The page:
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How to make a risk seem riskier: The ratio bias versus construal level theory

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Listed:
  • Carissa Bonner
  • Ben R. Newell

Abstract

Which statement conveys greater risk: ``100 people die from cancer every day'' or ``36,500 people die from cancer every year''? In statistics where both frequencies and temporal information are used to convey risk, two theories predict opposite answers to this question. Construal level theory predicts that ``100 people die from cancer every day'' will be judged as more risky, while the ratio bias predicts that the equivalent ``36,500 people die from cancer every year'' will result in higher risk judgments. An experiment investigated which format produces higher risk ratings, and whether ratings are influenced by increasing the salience of the numerical or temporal part of the statistic. Forty-eight participants were randomly assigned to a numerical, temporal or control salience condition, and rated risk framed as number of deaths per day or per year. The year format was found to result in higher perceived risk, indicating that the ratio bias effect is dominant, but there was no effect of salience.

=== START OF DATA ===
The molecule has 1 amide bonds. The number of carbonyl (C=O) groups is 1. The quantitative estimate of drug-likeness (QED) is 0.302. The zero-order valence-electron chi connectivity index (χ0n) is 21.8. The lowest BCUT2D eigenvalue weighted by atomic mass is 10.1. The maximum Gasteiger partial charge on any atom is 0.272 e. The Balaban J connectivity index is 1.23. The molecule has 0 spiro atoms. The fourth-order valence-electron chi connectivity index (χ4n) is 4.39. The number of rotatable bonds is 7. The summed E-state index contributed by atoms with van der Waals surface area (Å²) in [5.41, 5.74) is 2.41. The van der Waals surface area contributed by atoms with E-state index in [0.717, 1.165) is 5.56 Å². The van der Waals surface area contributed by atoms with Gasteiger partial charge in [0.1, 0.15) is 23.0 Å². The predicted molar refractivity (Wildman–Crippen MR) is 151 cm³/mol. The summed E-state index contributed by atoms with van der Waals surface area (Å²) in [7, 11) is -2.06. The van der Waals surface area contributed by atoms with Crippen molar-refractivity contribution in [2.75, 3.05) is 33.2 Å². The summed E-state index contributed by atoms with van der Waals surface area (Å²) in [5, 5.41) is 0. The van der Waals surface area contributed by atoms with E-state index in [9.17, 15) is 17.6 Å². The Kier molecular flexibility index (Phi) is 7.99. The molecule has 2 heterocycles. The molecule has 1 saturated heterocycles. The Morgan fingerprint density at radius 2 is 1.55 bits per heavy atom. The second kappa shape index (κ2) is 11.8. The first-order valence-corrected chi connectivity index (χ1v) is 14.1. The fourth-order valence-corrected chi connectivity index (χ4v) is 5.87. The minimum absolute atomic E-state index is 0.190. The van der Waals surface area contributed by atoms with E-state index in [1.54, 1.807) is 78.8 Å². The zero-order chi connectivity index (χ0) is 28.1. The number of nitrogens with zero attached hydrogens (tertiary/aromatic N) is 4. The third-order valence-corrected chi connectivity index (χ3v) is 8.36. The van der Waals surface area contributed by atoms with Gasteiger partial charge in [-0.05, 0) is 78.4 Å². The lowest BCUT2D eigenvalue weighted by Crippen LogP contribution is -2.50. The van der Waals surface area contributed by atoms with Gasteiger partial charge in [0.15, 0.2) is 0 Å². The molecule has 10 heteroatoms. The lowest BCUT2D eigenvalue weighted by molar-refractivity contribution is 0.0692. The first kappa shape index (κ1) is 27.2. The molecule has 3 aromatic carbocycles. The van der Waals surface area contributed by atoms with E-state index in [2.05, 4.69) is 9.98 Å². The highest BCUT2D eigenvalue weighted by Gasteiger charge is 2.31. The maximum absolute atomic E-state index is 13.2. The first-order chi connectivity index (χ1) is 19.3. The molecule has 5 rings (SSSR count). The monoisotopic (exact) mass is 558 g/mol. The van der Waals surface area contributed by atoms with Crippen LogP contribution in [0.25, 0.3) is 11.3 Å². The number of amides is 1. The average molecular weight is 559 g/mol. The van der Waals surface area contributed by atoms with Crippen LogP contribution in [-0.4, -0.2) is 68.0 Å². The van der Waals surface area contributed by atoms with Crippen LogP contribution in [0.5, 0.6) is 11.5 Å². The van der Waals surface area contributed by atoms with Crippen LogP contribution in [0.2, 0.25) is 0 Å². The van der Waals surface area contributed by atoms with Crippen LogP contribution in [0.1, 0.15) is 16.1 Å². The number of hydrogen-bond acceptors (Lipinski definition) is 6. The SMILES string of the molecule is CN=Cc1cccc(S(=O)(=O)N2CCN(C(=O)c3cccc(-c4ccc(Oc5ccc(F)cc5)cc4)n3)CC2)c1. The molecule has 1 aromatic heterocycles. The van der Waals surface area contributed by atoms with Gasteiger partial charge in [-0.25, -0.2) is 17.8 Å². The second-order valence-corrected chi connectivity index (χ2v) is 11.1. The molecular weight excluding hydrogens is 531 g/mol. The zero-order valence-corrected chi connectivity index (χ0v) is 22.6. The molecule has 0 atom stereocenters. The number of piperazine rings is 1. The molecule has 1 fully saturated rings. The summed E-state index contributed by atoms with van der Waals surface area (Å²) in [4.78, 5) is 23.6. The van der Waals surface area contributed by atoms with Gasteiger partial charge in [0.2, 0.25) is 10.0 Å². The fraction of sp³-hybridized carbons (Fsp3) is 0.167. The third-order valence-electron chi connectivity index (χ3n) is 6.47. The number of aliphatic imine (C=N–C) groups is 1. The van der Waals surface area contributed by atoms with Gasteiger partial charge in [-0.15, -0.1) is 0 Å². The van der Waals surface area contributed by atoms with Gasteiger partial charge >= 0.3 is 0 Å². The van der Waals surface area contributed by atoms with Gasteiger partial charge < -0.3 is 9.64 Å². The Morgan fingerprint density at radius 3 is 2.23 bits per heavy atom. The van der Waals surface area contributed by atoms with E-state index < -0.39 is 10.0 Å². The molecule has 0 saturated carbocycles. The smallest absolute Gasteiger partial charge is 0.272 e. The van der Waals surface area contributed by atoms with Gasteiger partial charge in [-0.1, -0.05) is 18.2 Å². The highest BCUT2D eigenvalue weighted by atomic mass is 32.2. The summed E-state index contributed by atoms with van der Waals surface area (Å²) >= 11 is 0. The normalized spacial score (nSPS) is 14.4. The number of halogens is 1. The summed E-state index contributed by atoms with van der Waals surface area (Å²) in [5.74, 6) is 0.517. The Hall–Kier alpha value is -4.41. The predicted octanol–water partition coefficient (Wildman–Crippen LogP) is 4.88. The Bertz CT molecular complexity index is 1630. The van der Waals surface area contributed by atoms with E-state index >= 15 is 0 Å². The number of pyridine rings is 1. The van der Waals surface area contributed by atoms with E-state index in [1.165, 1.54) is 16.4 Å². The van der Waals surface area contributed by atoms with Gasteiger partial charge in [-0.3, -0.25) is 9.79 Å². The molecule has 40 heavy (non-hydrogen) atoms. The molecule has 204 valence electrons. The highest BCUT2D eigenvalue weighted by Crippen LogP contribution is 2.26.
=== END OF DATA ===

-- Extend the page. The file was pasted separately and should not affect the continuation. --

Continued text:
Suggested Citation

  • Carissa Bonner & Ben R. Newell, 2008. "How to make a risk seem riskier: The ratio bias versus construal level theory," Judgment and Decision Making, Society for Judgment and Decision Making, vol. 3, pages 411-416, June.
  • Handle: RePEc:jdm:journl:v:3:y:2008:i::p:-416
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    References listed on IDEAS

    as
    1. Donald Dale & Jeffrey Rudski & Adam Schwartz & Eric Smith, 2007. "Innumeracy and incentives: A ratio bias experiment," Judgment and Decision Making, Society for Judgment and Decision Making, vol. 2, pages 243-250, August.
    2. Jose-Luis Pinto-Prades & Jorge-Eduardo Martinez-Perez & Jose-Maria Abellan-Perpinan, 2006. "The influence of the ratio bias phenomenon on the elicitation of health states utilities," Judgment and Decision Making, Society for Judgment and Decision Making, vol. 1, pages 118-133, November.
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    Cited by:

    1. Mathieu Lefebvre & Ferdinand Vieider & Marie Villeval, 2011. "The ratio bias phenomenon: fact or artifact?," Theory and Decision, Springer, vol. 71(4), pages 615-641, October.
    2. Shahar Ayal & Guy Hochman & Dan Zakay, 2011. "Two sides of the same coin: Information processing style and reverse biases," Judgment and Decision Making, Society for Judgment and Decision Making, vol. 6(4), pages 295-306, June.
    3. Paul C. Price & Teri V. Matthews, 2009. "From group diffusion to ratio bias: Effects of denominator and numerator salience on intuitive risk and likelihood judgments," Judgment and Decision Making, Society for Judgment and Decision Making, vol. 4(6), pages 436-446, October.

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